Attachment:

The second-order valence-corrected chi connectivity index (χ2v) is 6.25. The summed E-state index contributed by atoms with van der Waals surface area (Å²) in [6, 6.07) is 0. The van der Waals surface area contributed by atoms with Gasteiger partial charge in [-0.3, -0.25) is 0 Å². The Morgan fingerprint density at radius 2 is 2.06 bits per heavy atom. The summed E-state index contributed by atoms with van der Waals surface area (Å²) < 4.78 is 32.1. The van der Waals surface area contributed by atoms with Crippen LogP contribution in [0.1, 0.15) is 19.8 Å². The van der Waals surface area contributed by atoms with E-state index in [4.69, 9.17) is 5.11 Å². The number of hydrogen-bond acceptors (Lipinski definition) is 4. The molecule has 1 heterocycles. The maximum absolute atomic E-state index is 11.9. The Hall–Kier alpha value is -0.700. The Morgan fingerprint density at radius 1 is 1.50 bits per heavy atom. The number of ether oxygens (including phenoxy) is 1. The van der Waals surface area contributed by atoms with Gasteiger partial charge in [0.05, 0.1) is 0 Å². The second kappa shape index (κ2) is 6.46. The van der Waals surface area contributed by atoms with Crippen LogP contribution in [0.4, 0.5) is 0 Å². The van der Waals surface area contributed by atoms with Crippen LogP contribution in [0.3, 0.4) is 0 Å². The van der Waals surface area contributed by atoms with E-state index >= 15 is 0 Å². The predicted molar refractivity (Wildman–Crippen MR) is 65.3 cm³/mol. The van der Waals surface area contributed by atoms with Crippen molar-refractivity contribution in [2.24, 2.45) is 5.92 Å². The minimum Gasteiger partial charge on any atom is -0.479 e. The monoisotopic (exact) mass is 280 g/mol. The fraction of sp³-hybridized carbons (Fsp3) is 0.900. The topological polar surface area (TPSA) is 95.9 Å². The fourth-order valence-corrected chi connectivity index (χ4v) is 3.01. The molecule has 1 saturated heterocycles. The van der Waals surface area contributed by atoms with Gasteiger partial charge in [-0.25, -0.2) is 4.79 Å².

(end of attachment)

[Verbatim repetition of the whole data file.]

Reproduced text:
The second-order valence-corrected chi connectivity index (χ2v) is 6.25. The summed E-state index contributed by atoms with van der Waals surface area (Å²) in [6, 6.07) is 0. The van der Waals surface area contributed by atoms with Gasteiger partial charge in [-0.3, -0.25) is 0 Å². The Morgan fingerprint density at radius 2 is 2.06 bits per heavy atom. The summed E-state index contributed by atoms with van der Waals surface area (Å²) < 4.78 is 32.1. The van der Waals surface area contributed by atoms with Crippen LogP contribution in [0.1, 0.15) is 19.8 Å². The van der Waals surface area contributed by atoms with E-state index in [4.69, 9.17) is 5.11 Å². The number of hydrogen-bond acceptors (Lipinski definition) is 4. The molecule has 1 heterocycles. The maximum absolute atomic E-state index is 11.9. The Hall–Kier alpha value is -0.700. The Morgan fingerprint density at radius 1 is 1.50 bits per heavy atom. The number of ether oxygens (including phenoxy) is 1. The van der Waals surface area contributed by atoms with Gasteiger partial charge in [0.05, 0.1) is 0 Å². The second kappa shape index (κ2) is 6.46. The van der Waals surface area contributed by atoms with Crippen LogP contribution in [0.4, 0.5) is 0 Å². The van der Waals surface area contributed by atoms with Crippen LogP contribution in [0.3, 0.4) is 0 Å². The van der Waals surface area contributed by atoms with E-state index >= 15 is 0 Å². The predicted molar refractivity (Wildman–Crippen MR) is 65.3 cm³/mol. The van der Waals surface area contributed by atoms with Crippen molar-refractivity contribution in [2.24, 2.45) is 5.92 Å². The minimum Gasteiger partial charge on any atom is -0.479 e. The monoisotopic (exact) mass is 280 g/mol. The fraction of sp³-hybridized carbons (Fsp3) is 0.900. The topological polar surface area (TPSA) is 95.9 Å². The fourth-order valence-corrected chi connectivity index (χ4v) is 3.01. The molecule has 1 saturated heterocycles. The van der Waals surface area contributed by atoms with Gasteiger partial charge in [-0.25, -0.2) is 4.79 Å².